Academic journal article Professional School Counseling

Action Research Shows Group Counseling Effective with At-Risk Adolescent Girls

Academic journal article Professional School Counseling

Action Research Shows Group Counseling Effective with At-Risk Adolescent Girls

Article excerpt

Long recognized as an indispensable component of effective school counseling programs, group counseling is one means of coping with growing student loads and increasing duties (Borders & Drury, 1992; Corey, 1995; Praport, 1993; Shechtman,1993). Done well, group counseling can make planned, purposeful, and effective counseling available to greater numbers of emotionally needy students (Becky & Farren, 1997; May & Housley,1996; Phillips & Phillips, 1992). In schools, group counseling offers excellent potential for increasing the number of students served in counseling (Sells & Hays, 1997).

In their analysis of school-based studies of counseling, Prout and Prout (1998) found strong support for the effectiveness of group intervention. They suggested that given a common limitation on resources, school counselors should make greater use of group counseling. In particular, thematic groups bring together students experiencing similar problems and allow counselors to make effective use of their time and skills. Group counseling has proven to be especially effective in schools, addressing adolescent problems such as school attrition (Praport, 1993), abusive and violent dating relationships (Becky & Farren, 1997; Rosen & Bezold, 1996), and sexual abuse (May & Housley, 1996). Phillips and Phillips (1992) developed a successful school-wide group counseling program to help students improve communication skills and cope with alcohol abuse, learning disabilities, and developmental concerns. In a study of students manifesting social and academic maladjustment, Shechtman (1993) demonstrated that short-term group counseling correlated with significant improvement of achievement scores and interpersonal relationships. In an analysis of school counseling outcome research, Whiston and Sexton (1998) concluded that group counseling is effective in assisting young people to adjust to changes in family structure and to manage aggression and stress.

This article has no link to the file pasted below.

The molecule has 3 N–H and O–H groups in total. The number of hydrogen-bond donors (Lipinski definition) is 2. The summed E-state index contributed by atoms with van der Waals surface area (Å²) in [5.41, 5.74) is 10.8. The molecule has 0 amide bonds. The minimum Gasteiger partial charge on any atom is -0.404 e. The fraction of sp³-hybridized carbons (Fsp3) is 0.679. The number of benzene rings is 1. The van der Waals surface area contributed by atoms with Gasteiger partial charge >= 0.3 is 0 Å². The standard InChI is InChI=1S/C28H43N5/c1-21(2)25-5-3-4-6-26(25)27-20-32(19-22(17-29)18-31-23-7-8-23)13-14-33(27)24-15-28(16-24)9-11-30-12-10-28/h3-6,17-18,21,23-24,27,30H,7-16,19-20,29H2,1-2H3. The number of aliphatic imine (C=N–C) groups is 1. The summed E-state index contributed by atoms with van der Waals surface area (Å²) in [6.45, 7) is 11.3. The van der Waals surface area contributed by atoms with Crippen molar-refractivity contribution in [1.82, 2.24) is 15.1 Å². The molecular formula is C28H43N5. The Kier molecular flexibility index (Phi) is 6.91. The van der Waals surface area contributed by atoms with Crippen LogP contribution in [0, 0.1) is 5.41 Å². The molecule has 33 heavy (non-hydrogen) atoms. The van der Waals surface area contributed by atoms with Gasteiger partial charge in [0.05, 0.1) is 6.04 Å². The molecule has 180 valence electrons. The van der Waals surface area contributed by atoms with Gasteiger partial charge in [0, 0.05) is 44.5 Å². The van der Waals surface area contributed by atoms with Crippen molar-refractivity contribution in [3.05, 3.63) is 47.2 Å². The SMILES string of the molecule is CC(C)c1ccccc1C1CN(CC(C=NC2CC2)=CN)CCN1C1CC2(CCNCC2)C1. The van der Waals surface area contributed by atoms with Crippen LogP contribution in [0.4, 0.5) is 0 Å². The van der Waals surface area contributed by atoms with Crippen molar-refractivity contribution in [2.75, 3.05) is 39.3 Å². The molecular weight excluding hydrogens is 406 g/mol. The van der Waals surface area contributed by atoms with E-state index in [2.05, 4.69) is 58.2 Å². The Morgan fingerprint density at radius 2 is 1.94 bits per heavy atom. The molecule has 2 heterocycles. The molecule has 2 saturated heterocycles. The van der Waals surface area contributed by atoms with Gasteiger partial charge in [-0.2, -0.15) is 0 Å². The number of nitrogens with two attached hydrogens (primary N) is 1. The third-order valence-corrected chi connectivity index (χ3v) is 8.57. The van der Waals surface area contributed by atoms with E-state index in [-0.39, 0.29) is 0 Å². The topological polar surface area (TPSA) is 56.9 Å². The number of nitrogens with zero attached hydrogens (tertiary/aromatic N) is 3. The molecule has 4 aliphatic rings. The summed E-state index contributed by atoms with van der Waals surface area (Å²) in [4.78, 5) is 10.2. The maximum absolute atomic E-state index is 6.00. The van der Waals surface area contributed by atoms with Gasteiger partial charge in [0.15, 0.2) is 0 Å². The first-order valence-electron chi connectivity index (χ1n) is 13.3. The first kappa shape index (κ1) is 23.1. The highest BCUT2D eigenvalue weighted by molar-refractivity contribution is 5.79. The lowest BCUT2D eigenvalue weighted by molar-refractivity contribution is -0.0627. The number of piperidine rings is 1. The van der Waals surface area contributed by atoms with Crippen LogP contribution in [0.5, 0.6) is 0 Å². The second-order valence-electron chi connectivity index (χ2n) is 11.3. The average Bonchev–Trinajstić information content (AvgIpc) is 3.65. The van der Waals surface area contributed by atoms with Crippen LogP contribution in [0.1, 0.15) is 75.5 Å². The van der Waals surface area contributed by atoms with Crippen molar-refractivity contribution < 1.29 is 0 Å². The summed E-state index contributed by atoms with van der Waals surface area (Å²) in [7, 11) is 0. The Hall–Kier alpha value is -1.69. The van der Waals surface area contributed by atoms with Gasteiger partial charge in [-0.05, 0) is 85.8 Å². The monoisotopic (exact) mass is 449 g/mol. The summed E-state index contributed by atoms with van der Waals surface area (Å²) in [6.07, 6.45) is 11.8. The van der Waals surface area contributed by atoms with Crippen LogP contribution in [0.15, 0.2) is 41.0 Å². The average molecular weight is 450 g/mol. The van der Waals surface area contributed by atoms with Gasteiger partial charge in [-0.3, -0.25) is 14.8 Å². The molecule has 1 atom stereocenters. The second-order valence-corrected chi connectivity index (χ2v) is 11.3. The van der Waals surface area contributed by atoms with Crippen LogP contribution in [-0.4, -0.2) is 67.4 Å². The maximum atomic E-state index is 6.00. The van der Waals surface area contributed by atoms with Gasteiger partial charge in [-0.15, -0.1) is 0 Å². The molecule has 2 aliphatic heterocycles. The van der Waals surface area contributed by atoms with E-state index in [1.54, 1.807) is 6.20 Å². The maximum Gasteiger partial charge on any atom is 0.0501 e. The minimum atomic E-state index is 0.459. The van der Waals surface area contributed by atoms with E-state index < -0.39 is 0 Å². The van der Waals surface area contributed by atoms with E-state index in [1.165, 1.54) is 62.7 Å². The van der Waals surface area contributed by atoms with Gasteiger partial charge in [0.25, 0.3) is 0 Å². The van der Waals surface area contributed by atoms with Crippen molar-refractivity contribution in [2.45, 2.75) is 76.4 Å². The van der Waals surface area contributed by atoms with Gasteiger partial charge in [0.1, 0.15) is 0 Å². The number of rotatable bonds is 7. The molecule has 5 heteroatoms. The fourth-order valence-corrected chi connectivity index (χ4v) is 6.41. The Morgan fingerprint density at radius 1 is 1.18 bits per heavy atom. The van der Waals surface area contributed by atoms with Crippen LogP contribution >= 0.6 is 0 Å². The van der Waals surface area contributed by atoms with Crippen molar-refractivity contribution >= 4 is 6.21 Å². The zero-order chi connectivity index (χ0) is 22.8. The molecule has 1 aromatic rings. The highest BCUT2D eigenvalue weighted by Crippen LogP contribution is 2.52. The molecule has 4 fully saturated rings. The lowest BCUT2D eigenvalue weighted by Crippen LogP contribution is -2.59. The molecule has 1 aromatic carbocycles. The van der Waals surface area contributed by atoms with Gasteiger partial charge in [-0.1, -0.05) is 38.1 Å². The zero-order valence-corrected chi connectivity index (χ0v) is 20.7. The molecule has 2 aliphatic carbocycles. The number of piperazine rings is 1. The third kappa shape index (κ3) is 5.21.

At the school in which this study was conducted, the demands upon counselors had progressively increased, the student population had swelled, and doing group work entailed increased negotiation with staff and administration for cooperation and space to work (Corey & Corey, 1997). The assumption that group counseling was effective in promoting positive and enduring student changes required re-evaluation, especially for at-risk students who typically consumed large amounts of counselor time in individual sessions. Confirmation of this assumption would provide an empirical basis in responding to calls for accountability (Whiston, 1996) and questions regarding the effectiveness of group counseling in school settings (Whiston & Sexton, 1998). Negative results would indicate that the program required modification or that other approaches to serving at-risk students should be considered.

The study was designed as action research. Gay (1996) stated that the "purpose of action research is to solve practical problems through the application of the scientific method" (p. 10). Action research is conducted by practitioners to improve practice by evaluating a specific program, establishing its value, and determining what adaptations may increase the effectiveness of the program (Krathwohl, 1998; Whiston, 1996). Counselors can use action research as a systematic approach to reflect on their day-to-day practice and enhance their delivery of counseling services (Mills, 2000). Action research is easily adapted to school settings and allows research within the limits of time, resources, and scheduling typically encountered by secondary school counselors.

Five guiding questions in the action research study were: (1) Does group counseling effectively decrease problem severity for at-risk students? (2) Does progress toward goal attainment endure beyond termination? (3) Do students notice other changes in themselves related to what they learned in group counseling? …

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